Abdominal imaging is commonly required in pediatric patients due to the wide range of etiologies causing abdominal presentations in these patients and the need for prompt and accurate diagnosis. The range of modalities used in pediatric abdominal imaging is constantly changing as clinicians increasingly use a variety of complementary modalities to arrive at an accurate diagnosis. For instance, sonography, which is commonly used in pediatric patients if initial studies such as radiography are inconclusive, is often key to arriving at a definitive diagnosis and rapidly determining the urgency of the patient's condition. Through a series of case studies, this article will review common pediatric abdominal pathologies and the imaging studies, including radiography, sonography, and computed tomography, required for accurate diagnosis and treatment. In addition, an interview with our Editor-In-Chief, M. Robert DeJong, Jr, RDMS, RDCS, RVT, provides helpful insights and tips for imaging pediatric patients.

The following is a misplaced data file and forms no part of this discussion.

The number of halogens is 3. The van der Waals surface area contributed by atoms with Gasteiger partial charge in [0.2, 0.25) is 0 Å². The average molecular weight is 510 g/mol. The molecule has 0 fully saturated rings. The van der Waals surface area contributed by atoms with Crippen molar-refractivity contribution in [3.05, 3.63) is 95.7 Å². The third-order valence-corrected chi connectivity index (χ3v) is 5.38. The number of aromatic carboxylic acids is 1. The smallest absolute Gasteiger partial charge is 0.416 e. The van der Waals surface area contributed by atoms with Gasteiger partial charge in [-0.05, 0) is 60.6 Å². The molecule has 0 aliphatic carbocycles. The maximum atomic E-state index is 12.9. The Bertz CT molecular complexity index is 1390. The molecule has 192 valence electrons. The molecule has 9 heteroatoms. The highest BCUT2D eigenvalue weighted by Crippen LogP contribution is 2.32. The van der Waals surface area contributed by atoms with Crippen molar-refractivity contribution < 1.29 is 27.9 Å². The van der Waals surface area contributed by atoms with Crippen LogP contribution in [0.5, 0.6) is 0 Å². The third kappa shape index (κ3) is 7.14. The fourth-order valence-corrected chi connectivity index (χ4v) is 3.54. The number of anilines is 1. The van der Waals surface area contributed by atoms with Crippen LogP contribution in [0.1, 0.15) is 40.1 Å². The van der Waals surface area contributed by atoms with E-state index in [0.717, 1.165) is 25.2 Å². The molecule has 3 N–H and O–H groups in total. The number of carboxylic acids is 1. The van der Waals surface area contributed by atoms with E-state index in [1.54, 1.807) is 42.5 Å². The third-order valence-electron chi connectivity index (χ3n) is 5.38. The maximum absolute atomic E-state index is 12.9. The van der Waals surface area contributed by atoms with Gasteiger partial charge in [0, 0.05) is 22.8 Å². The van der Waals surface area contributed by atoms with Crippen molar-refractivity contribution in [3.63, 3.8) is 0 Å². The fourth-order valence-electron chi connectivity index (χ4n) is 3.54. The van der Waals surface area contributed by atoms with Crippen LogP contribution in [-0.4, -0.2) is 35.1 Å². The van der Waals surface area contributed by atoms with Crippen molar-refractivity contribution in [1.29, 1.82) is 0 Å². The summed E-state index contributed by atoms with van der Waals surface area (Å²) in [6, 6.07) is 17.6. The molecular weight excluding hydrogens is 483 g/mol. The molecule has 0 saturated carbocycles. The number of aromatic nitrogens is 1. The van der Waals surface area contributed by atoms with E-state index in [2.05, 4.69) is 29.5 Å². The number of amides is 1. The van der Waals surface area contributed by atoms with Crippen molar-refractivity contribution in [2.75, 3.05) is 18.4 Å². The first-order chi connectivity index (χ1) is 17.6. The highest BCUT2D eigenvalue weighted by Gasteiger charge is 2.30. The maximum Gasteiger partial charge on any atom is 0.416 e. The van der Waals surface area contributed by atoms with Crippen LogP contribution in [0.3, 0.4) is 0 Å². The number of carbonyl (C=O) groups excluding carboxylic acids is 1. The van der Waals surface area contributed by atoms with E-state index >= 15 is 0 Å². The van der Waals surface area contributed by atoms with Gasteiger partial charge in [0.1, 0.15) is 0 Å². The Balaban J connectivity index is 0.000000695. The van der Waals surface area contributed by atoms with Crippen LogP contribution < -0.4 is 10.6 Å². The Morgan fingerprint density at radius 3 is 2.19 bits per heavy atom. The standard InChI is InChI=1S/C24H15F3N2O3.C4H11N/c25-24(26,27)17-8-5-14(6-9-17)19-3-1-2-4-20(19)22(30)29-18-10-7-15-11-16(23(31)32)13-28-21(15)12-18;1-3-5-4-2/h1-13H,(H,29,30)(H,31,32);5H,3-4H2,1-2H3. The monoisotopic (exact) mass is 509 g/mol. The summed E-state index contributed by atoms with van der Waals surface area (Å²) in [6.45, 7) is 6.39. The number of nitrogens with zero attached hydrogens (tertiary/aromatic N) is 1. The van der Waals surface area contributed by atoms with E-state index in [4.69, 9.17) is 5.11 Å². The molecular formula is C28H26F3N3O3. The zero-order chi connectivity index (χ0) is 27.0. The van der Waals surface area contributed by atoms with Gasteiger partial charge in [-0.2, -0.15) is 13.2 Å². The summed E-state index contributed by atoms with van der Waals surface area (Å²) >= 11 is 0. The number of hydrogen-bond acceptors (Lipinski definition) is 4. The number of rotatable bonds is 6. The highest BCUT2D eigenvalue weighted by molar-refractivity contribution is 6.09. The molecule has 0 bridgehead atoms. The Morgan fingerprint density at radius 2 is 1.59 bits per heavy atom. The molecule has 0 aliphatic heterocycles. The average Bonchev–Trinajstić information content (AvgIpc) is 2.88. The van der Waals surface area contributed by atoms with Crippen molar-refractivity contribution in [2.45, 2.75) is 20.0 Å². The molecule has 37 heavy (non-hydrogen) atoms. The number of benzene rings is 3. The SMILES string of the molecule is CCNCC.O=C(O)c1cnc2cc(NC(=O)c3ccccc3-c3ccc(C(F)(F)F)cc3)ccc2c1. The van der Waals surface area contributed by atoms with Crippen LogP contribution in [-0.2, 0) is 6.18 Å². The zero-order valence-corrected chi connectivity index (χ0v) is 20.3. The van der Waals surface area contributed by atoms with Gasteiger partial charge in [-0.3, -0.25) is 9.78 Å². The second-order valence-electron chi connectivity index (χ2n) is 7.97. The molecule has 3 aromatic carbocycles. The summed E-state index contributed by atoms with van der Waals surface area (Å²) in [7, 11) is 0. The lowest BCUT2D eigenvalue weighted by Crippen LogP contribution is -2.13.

After reading this article, the participant should be able to:
- Identify pediatric abdominal pathologies commonly encountered in clinical practice.
- Describe the visual appearance of various pediatric abdominal tumors upon imaging with radiography, sonography, or computed tomography, including nephroblastoma, hepatoblastoma, and hepatocellular carcinoma.
- Understand common abdominal imaging findings in nonmalignant pediatric abdominal presentations, including acute appendicitis, intussusception, and pyloric stenosis.
Categories: Sonography, Radiography